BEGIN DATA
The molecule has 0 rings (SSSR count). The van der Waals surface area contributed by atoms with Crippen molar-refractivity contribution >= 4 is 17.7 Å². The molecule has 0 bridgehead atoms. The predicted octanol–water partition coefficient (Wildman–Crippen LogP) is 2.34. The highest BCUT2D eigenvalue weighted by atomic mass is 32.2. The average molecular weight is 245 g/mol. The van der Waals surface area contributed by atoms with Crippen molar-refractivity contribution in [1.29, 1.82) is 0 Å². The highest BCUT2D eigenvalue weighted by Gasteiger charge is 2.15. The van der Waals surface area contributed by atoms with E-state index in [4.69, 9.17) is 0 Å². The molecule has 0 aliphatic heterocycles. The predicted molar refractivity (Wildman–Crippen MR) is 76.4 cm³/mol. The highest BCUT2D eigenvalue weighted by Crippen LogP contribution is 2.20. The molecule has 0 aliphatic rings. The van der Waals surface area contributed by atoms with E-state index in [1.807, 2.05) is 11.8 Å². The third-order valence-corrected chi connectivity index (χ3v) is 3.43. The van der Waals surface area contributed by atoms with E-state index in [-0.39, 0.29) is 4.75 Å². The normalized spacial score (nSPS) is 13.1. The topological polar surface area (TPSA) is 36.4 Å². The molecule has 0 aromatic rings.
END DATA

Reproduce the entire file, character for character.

The molecule has 0 rings (SSSR count). The van der Waals surface area contributed by atoms with Crippen molar-refractivity contribution >= 4 is 17.7 Å². The molecule has 0 bridgehead atoms. The predicted octanol–water partition coefficient (Wildman–Crippen LogP) is 2.34. The highest BCUT2D eigenvalue weighted by atomic mass is 32.2. The average molecular weight is 245 g/mol. The van der Waals surface area contributed by atoms with Crippen molar-refractivity contribution in [1.29, 1.82) is 0 Å². The highest BCUT2D eigenvalue weighted by Gasteiger charge is 2.15. The van der Waals surface area contributed by atoms with E-state index in [4.69, 9.17) is 0 Å². The molecule has 0 aliphatic heterocycles. The predicted molar refractivity (Wildman–Crippen MR) is 76.4 cm³/mol. The highest BCUT2D eigenvalue weighted by Crippen LogP contribution is 2.20. The molecule has 0 aliphatic rings. The van der Waals surface area contributed by atoms with E-state index in [1.807, 2.05) is 11.8 Å². The third-order valence-corrected chi connectivity index (χ3v) is 3.43. The van der Waals surface area contributed by atoms with E-state index in [-0.39, 0.29) is 4.75 Å². The normalized spacial score (nSPS) is 13.1. The topological polar surface area (TPSA) is 36.4 Å². The molecule has 0 aromatic rings.